Remembering Stones: Reflections on a Life Being Lived


Live while you are alive.  (Patch Adams)

Each of us has a life … the life we were given.  We didn’t choose our life.  But I guess the issue is,  “Are we living while we are alive?” Or, are we waiting till “things settle down,” or, “we lose ____# pounds,” or, “the kids grow up,” or ????,  or ????, or ????.

“Things settling down” was always my trap in my early years of adulthood. But things don’t ever settle down, do they? Not for long anyway. They just change. And then the cycle begins again, and so then we never really embrace the life that is ours. So this is what I eventually realized: I need to …

live the life I have, not the one I wish I had.

Why do we live so much of our lives rejecting our own life? How nuts is that?

We are each on a unique journey. No one else can live our journey for us, and we can’t (and shouldn’t try to) live someone else’s.  So I am determined to live mine while I’m alive. How about you?

And because we are each on a unique journey, each of us has a story to tell. It’s a story fraught with the mundane and sublime and all else in between. Our journey-stories are filled with crisis and adventure, some of which we would rather skip. But many times, it’s not our choice. Those times choose us. 

Yet if we know a God who is sovereign over all the affairs of men, a God in heaven who has come to earth, a God who indwells the souls of His children, then everything takes on meaning whether immediately understood or not. Nothing is chosen by fate or is random but meaningful. Because after all is said and done, everything in the physical world is just a picture of a deeper spiritual reality. So that makes our journey one of discovery.


Author Anne Lamott says that some have chosen “to see the world sacramentally, to see everything as an outward and visible sign of inward, invisible grace.” (bird by bird, p. 100-101) Or as the Holy Spirit once said to my heart many years ago, “Everything is a picture (metaphor) of a deeper spiritual reality. You just don’t have eyes to see it all yet.” But little by little, I have been seeing and understanding. There are truths about God and us all over each of our lives. But maybe you haven’t had eyes to see it all yet either … maybe, not until now.

While preparing to teach a new Bible study group last year, I listened to a podcast by an older, well-respected brother in the Lord as he shared his life story in great detail.  I was so inspired to hear this humble servant tell of the Lord’s working in his own life through many years that I decided to do the same. 

As I was coming to the first class meeting, the Lord brought to mind another journey-story, that of the children of Israel through the desert. Finally after forty years of wandering through the desert wilderness, they were getting ready to cross into the Promised Land. It was then that the Lord told them to set up a memorial as they crossed over the Jordan River: twelve stones of remembrance, one for each of the tribes of Israel.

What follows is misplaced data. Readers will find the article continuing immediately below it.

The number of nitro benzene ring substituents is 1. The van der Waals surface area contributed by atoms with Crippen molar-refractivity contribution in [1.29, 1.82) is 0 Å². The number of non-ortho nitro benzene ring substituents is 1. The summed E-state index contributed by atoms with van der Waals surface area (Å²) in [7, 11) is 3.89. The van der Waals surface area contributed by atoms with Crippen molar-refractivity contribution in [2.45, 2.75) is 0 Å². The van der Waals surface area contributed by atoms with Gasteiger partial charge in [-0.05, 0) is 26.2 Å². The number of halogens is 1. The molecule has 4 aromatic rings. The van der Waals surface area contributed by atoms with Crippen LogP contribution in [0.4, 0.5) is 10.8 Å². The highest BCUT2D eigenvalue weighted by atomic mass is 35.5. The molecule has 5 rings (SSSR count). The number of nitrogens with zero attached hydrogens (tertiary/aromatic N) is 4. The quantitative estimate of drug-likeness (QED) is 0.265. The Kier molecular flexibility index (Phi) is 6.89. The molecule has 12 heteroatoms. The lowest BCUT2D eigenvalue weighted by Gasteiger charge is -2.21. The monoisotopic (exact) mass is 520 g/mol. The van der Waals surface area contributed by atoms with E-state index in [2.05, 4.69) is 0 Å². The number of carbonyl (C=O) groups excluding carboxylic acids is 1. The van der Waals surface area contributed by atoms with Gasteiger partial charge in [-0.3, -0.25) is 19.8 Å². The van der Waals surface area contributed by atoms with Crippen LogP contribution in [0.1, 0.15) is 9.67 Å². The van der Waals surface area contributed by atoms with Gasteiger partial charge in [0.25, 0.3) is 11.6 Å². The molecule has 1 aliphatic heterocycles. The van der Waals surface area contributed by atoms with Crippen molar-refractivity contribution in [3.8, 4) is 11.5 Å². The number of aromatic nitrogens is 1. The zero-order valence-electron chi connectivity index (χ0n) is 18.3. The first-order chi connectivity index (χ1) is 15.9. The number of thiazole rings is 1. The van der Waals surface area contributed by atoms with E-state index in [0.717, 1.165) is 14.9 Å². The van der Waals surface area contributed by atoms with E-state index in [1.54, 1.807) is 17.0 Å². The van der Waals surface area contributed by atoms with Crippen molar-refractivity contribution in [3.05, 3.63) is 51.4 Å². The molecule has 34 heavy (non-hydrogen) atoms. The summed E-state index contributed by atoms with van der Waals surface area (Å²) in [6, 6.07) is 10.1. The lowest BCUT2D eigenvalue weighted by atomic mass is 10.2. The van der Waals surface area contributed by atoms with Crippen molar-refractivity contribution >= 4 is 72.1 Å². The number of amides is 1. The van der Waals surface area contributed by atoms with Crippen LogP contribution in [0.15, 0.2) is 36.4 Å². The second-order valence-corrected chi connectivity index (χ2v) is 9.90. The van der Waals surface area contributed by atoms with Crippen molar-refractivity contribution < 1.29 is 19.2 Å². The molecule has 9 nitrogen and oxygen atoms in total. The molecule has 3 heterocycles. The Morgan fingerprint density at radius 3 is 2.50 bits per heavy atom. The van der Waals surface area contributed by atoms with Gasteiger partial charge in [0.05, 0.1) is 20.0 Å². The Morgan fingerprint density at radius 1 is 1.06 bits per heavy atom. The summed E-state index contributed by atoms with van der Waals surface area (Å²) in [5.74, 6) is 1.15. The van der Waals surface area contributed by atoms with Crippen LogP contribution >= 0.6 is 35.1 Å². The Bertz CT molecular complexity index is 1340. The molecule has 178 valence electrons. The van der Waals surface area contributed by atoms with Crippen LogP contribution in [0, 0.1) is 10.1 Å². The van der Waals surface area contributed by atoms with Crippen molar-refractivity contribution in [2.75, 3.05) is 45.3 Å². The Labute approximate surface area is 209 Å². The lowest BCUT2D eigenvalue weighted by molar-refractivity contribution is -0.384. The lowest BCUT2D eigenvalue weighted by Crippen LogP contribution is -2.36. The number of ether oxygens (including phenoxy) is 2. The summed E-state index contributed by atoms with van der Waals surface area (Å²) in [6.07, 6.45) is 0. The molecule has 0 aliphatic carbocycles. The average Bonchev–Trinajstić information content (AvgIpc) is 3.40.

As I reflected on this story, barely remembering the details, the Lord spoke to my heart. “This is your outline for your story, Jan. You have ‘Stones of Remembrance’ too – they were the significant spiritual truths that I taught you about Me and about yourself and our relationship. And all of these were through very mundane as well as critical, physical and/or relational yet spiritual experiences in your very real, mundane, crisis/adventure, choice-ridden, deeply spiritual life. Share it that way.” 


And so as I did, I found that the ladies in my class began to realize throughout the time we were meeting that they had “remembering stones” too. Some of theirs were similar but in a different order than mine; some of theirs were very different because they are unique, their life circumstances totally theirs, and most of all, their God is very personal and creative. 

 And the same is true for you, dear reader. So I invite you to take this journey with me.  Maybe you will discover, as a result, the metaphors in your own life and come  to understand the meaning of the mysteries you have been living and how your creative, personal God has met you every step of the way in your unique, mundane-but-spiritual life. So thanks for your grace as we spring off of my remembering stones and maybe onto your own as well.

Join us in the coming weeks as we reminisce and share together.

I think that all things, in their way, reflect heavenly truth, the imagination not least. C.S. Lewis

*For further reflection, read Joshua 3:14-4:7; Psalm 105:5